This book was written by a man with first-hand experience of the Mexican Revolution. He explores not only the excitement and idealism behind the revolution but also the disillusionment that followed. This is a small but vivid window of social upheaval in Mexico. This edition comes with an engaging introduction by Ana Castillo.
Read this for two different undergraduate courses in college: once in Spanish, once in English. Does not really have a plot that connects, makes sense that it was published as a serial in an El Paso newspaper.

Thought I would read it again after spending another five years in Mexico. Maybe I'd have a new perspective? Nope. It's still depressing and illustrates the tough reality of the Mexican Revolution: years of struggle and war to just go from one corrupt government to another.

I suspect that th
Read my full review here:

Azuela writes about an exile in the Mexican Revolution who takes up arms against the Federales, and forms his own band of rebels.

The book itself is short and very fast-paced. It only took about two hours for me to finish, even taking my time to try and understand what was going on. I was reading one of those free Amazon English-version of a Spanish book, and free translations always have an awkward pacing, just in their nature. Bu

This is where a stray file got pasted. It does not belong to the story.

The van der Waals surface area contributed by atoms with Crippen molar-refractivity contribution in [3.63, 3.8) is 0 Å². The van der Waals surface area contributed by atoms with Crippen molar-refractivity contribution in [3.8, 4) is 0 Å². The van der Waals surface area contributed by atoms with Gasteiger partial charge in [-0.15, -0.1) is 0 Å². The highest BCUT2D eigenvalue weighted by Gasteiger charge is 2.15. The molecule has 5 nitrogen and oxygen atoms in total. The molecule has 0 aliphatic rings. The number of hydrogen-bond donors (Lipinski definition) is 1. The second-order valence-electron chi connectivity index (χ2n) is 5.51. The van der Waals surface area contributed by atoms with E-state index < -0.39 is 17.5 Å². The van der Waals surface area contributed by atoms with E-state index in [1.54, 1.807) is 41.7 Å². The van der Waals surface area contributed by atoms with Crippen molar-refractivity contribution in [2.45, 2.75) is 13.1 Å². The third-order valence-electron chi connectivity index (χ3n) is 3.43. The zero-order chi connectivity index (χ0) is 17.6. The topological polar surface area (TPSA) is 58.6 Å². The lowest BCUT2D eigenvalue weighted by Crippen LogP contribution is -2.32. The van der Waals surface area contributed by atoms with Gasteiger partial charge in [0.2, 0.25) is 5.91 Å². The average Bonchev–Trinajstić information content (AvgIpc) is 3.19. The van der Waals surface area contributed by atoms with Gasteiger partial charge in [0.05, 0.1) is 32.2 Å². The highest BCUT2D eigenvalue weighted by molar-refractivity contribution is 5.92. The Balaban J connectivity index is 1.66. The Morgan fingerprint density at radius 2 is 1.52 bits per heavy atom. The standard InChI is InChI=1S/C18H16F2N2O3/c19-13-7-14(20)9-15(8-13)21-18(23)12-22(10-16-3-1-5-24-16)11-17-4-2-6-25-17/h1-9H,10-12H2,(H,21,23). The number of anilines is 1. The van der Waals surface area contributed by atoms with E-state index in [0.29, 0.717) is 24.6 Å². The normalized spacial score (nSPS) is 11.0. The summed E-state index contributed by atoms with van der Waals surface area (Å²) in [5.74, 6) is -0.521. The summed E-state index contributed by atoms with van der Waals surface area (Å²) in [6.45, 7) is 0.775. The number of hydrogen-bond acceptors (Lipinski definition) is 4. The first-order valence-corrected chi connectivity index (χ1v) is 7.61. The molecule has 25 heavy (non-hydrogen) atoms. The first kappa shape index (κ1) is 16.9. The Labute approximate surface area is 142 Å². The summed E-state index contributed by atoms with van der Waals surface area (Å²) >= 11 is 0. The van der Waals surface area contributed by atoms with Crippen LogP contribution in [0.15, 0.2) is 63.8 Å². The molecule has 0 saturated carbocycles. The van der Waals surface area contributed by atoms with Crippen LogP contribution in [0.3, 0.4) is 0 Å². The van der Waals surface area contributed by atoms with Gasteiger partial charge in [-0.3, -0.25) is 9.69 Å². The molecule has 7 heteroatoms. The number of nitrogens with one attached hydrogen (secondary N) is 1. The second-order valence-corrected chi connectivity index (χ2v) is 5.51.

Nadie sabe a ciencia cierta lo que ocurrió en uno de los periodos más agitados en la historia moderna de nuestro país: la Revolución Mexicana.

A pesar de ser referido como el acontecimiento político-social nacional más importante del siglo pasado, existen un sinnúmero de historias que mezclan la realidad y la ficción. Héroes y villanos; mitos y leyendas; la tiranía y la libertad… ¿Cómo poder discernir entre la verdad o la mentira?

En su tiempo, el escritor y médico Mariano Azuela González (1873-19
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  • Here's to You, Jesusa!
  • The Death of Artemio Cruz
  • The President
  • El llano en llamas
  • Las muertas
  • Los ríos profundos
  • Don Segundo Sombra
  • Facundo: Or, Civilization and Barbarism
  • The Labyrinth of Solitude and Other Writings
  • Balún Canán
  • Los recuerdos del porvenir
  • Doña Bárbara
  • Noticias del Imperio
  • Tiempo de silencio
  • Confabulario
  • El cuarto de atrás
  • Los pazos de Ulloa
  • The Lost Steps
Mariano Azuela González was a Mexican author and physician, best known for his fictional stories of the Mexican Revolution of 1910. He wrote novels, works for theatre and literary criticism.
More about Mariano Azuela...

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“La revolución beneficia al pobre, al ignorante, al que toda su vida ha sido esclavo, a los infelices que ni siquiera saben que si lo son es porque el rico convierte en oro las lágrimas, el sudor y la sangre de los pobres. || The revolution benefits the poor, the ignorant, who all his life has been a slave, the unfortunate who do not know if they are is because the rich becomes the tears, sweat and blood of the poor in gold.” 6 likes
“¿Será justo abandonar a la patria en estos momentos solemnes en que va a necesitar de toda la abnegación de sus hijos los humildes para que la salven, para que no la dejen caer de nuevo en manos de sus eternos detentadores y verdugos, los caciques?” 3 likes